Cities and metropolitan areas have a huge impact on worldwide greenhouse emissions. There’s been much discussions on how we could reduce this dangerous trend by making cities greener. In discussing different strategies and policies that can be implemented, Melbourne stood out as the world’s leader of the “15-Minute City” strategy. Cities such as Berlin and Athens were praised for their improvement of the public transportation system over the last months, while Bangkok received a lot of attention for its efforts to create more green areas in the city. The Asian city-state of Singapore is considered a leader in green urban development. We take a look at why it’s one of the world’s most sustainable cities and what other cities can learn from it.

Over the last few years, come summer season, the stories that dominate the news are the same again and again: record-breaking temperatures and extreme heat waves, heavy rainfall and deadly floods. And every time, thousands of people die as a result of these severe and anomalous events. These are clearly all signs of climate change, but the reality is that we are just at the beginning: even though headlines seem to repeat something that we have already read, these events get worse every year and we can no longer afford to ignore them.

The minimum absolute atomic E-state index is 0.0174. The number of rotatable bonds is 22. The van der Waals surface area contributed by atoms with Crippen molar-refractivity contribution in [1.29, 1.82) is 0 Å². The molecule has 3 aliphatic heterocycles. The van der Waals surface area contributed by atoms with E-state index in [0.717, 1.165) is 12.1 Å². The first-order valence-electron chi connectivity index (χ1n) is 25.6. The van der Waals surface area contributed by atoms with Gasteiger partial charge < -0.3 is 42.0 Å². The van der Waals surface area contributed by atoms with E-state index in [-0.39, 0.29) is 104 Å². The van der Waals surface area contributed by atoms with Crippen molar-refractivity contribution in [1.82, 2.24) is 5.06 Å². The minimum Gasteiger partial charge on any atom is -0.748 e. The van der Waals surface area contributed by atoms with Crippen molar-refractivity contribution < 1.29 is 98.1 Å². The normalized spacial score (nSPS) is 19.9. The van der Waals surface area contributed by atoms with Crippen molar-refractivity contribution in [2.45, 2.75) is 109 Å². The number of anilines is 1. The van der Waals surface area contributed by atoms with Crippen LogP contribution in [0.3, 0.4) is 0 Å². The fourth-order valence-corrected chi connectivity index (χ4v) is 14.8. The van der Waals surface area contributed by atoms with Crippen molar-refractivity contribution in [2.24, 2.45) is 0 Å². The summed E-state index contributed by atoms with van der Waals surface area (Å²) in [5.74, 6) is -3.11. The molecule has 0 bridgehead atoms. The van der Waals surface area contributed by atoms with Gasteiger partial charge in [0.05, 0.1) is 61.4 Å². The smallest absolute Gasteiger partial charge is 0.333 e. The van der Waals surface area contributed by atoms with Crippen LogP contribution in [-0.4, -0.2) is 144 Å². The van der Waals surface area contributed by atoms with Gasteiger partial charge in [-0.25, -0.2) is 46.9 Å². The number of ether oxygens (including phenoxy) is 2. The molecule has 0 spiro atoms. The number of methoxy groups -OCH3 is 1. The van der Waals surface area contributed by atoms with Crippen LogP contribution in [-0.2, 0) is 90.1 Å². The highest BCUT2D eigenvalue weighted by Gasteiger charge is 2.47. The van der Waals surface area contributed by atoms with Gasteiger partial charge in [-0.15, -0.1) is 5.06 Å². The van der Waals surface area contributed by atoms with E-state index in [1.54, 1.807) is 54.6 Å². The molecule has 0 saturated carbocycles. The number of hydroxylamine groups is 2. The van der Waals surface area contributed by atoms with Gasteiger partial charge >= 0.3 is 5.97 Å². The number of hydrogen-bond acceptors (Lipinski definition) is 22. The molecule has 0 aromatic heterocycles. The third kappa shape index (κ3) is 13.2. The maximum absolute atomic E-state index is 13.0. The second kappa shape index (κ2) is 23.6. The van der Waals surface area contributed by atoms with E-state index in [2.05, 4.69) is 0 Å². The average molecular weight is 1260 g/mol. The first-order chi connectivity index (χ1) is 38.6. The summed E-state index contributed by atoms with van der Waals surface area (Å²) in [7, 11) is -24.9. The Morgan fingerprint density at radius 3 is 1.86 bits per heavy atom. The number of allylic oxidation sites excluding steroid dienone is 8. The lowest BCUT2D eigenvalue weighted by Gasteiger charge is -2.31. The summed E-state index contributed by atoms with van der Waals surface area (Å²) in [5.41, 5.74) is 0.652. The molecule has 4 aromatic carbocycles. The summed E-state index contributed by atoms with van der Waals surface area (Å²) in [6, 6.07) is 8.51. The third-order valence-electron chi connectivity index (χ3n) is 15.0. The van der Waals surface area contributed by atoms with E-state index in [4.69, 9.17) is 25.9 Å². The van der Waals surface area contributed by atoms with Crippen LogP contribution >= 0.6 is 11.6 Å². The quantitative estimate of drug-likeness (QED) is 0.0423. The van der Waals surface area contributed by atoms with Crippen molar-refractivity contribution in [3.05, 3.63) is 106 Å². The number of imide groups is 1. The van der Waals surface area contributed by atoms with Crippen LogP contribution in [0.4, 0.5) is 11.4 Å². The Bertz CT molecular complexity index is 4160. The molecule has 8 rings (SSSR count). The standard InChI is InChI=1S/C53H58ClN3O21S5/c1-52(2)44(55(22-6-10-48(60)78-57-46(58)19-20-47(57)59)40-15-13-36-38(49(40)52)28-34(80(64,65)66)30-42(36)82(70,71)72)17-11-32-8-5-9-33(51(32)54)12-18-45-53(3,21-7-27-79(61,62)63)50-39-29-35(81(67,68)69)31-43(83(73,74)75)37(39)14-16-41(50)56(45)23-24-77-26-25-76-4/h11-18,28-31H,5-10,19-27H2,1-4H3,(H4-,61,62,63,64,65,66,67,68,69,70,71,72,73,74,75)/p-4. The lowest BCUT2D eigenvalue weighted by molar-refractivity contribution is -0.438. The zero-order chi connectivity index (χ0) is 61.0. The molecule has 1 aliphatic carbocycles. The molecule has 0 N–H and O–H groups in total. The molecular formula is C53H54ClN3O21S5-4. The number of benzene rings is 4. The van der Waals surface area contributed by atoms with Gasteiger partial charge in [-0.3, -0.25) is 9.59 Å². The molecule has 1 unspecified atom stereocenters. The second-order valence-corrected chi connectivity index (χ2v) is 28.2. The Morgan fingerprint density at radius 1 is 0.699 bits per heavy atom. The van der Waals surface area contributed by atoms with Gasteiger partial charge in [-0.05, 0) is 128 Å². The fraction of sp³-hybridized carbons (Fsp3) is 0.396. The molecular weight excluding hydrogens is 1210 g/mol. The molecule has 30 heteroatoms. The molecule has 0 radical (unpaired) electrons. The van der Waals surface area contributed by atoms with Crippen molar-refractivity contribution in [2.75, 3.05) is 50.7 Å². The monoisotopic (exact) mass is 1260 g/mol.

It is no secret that climate change triggers migration. What is concerning is that experts now predict that in the next thirty years, we will have an estimate of 200 million climate migrants, meaning that one in every 45 people in the world will be displaced by climate change. While it is undeniable that marginalised groups and economically poor countries are disproportionately affected by climate change, areas in high-income nations are certainly not spared by extreme weather events. The deadly floods that recently surprised Western Europe and the Chinese province of Henan, the massive wildfires in North America and the catastrophic water crisis that Iran is experiencing are just the latest examples of a crisis that is getting worse by the day. There is something that these events have in common: they are all exposing the climate vulnerability of areas that no one thought would be at risk and most of which never had to deal with disastrous events before.